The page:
This dichotomy between “the people” and the company is one which tends to be absent from major Hollywood releases, so to see it in this film was a refreshing social commentary that is often too just not present. One problem with the way it plays out in this film, however, is how the events unfold in the latter part of the film where it is revealed that the environmental presence was actually set up by the company to discredit any opposition to their efforts. It is revealed that many of the claims by the environmentalist were fabricated, and the company was able to get evidence of this to discredit him. The night before a major vote is to take place, Damon’s character learns that he was being fooled by the company into believing this as well and has a change of heart. At this major vote the next day, he reveals to the people of the town that the environmentalist was actually working for his company, and we are left to assume that the town in turn rejected the proposal for the company to being operating in the town.

A problem with this turn of events is that the agency of the people of this town was reduced to the will and drive of different people in the company. This leads the conflict to be resolved by the “guilty feeling” and moral turn by one of the main drivers of the company’s profits. While depicting this “switching sides” so to speak is not in and of itself problematic, what is troubling is how the resolution of the conflict relied solely on his moral compass: not on the residents of the town themselves who had been so active throughout the film. They had been empowered every step of the way in rejecting the company, with a strong populist feeling of “us vs them” that had guided their clear move away from the company’s line. Yet once we discover that they were all being tricked (the company was “playing both sides” as the fake environmentalist had said), all of that empowerment was assumed to have just given in to the company’s ability to control the narrative. That’s not to say that when “both sides are being played” that people don’t get tricked, and that the ruling class doesn’t often get what it wants: but the endogenous, or homegrown opposition to the company ceased to be a factory in the conflict resolution of this film. This is the issue that should have been further explored.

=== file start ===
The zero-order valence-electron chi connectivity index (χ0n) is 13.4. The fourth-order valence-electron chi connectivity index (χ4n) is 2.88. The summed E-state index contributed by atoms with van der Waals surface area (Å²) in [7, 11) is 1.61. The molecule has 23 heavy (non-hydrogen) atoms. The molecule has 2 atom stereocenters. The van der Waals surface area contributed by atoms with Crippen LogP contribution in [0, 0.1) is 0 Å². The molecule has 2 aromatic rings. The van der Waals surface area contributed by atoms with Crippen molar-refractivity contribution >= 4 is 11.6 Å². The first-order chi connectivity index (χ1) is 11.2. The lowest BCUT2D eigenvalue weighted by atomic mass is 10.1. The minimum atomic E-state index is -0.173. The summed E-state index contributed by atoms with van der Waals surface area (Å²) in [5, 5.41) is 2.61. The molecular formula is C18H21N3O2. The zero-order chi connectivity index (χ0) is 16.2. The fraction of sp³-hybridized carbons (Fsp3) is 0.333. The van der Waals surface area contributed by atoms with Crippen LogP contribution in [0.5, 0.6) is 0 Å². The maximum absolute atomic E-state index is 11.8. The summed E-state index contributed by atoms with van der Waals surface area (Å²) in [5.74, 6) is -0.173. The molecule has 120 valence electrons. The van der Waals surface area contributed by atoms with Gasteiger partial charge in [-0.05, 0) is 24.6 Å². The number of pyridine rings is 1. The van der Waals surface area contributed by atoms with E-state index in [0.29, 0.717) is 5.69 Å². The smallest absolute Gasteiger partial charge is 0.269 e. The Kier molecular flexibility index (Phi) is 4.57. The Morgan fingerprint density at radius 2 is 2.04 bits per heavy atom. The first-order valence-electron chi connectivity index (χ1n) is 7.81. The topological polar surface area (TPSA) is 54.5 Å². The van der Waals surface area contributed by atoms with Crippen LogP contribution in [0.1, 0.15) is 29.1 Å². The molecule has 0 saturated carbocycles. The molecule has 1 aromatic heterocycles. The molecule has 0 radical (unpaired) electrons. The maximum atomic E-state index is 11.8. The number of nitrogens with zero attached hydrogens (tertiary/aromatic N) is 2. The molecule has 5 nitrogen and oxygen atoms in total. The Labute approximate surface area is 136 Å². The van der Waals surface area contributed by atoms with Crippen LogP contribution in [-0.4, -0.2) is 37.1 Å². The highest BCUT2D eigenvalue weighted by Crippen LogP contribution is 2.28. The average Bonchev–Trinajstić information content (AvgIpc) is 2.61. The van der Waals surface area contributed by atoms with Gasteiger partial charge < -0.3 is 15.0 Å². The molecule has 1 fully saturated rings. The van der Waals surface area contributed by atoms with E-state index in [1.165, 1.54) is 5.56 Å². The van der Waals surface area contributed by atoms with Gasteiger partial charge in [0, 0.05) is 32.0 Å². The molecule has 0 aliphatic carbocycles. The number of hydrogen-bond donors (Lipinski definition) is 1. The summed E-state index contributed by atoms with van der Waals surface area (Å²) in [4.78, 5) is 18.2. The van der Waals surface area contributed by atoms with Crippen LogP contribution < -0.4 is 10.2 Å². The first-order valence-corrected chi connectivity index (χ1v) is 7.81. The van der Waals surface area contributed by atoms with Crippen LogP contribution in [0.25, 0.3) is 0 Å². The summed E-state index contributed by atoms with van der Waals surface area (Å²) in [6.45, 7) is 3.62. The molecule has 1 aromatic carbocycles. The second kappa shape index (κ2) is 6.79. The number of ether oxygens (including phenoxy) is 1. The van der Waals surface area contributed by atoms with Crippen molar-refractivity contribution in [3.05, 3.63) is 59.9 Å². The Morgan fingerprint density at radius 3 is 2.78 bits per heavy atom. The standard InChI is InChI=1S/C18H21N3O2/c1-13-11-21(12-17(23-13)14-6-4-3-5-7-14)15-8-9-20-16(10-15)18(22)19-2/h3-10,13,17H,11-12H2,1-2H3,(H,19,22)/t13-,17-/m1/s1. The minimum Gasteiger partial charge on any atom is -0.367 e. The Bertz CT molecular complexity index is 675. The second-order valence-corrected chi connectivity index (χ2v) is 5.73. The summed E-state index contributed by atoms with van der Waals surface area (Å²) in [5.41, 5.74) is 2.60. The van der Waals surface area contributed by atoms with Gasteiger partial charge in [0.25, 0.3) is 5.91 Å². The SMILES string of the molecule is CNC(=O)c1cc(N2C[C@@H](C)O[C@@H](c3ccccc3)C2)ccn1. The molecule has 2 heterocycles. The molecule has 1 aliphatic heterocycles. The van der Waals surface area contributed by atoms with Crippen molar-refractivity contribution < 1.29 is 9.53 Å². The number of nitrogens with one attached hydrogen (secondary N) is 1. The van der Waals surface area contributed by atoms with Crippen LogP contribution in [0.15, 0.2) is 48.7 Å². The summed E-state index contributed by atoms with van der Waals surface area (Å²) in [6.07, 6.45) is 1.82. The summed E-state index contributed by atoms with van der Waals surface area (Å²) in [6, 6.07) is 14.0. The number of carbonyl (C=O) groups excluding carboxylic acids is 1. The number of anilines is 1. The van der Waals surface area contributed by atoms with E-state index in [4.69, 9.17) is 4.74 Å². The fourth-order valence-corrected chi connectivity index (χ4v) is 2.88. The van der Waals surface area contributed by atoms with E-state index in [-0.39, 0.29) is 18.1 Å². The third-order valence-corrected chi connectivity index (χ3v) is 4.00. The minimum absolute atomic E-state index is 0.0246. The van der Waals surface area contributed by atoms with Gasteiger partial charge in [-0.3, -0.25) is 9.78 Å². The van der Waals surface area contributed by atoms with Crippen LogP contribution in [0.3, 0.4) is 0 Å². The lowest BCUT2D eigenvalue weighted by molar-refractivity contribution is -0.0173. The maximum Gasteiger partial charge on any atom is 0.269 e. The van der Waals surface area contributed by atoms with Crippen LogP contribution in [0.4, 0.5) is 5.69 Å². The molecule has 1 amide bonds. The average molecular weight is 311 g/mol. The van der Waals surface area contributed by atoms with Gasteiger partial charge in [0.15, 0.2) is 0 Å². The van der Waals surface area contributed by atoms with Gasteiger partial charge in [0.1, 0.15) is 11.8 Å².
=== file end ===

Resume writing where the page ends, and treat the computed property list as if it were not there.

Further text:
The overall structure of the film is not itself challenged by this resolution, but it does take away from the overall progressive tone of the film. But in general the film deals with many important issues beyond fracking, namely the future of small towns where factory jobs and investment continue to leave and more and more they rely on deals with companies like the one depicted in this film.

Dear Mandela (2011)

Directors: Dara Kell, Christopher Nizza

Dear Mandela is a documentary about the struggle for housing in post-apartheid South Africa. It follows a community organization called Abahlali BaseMjondolo (which means “people of the shacks”) in its fight for housing rights (which are supposed to be guaranteed in the constitution of South Africa). In the film, the ANC is portrayed as having “fallen from grace” to an extent in that they have failed to deliver in their promise to bring equality after apartheid.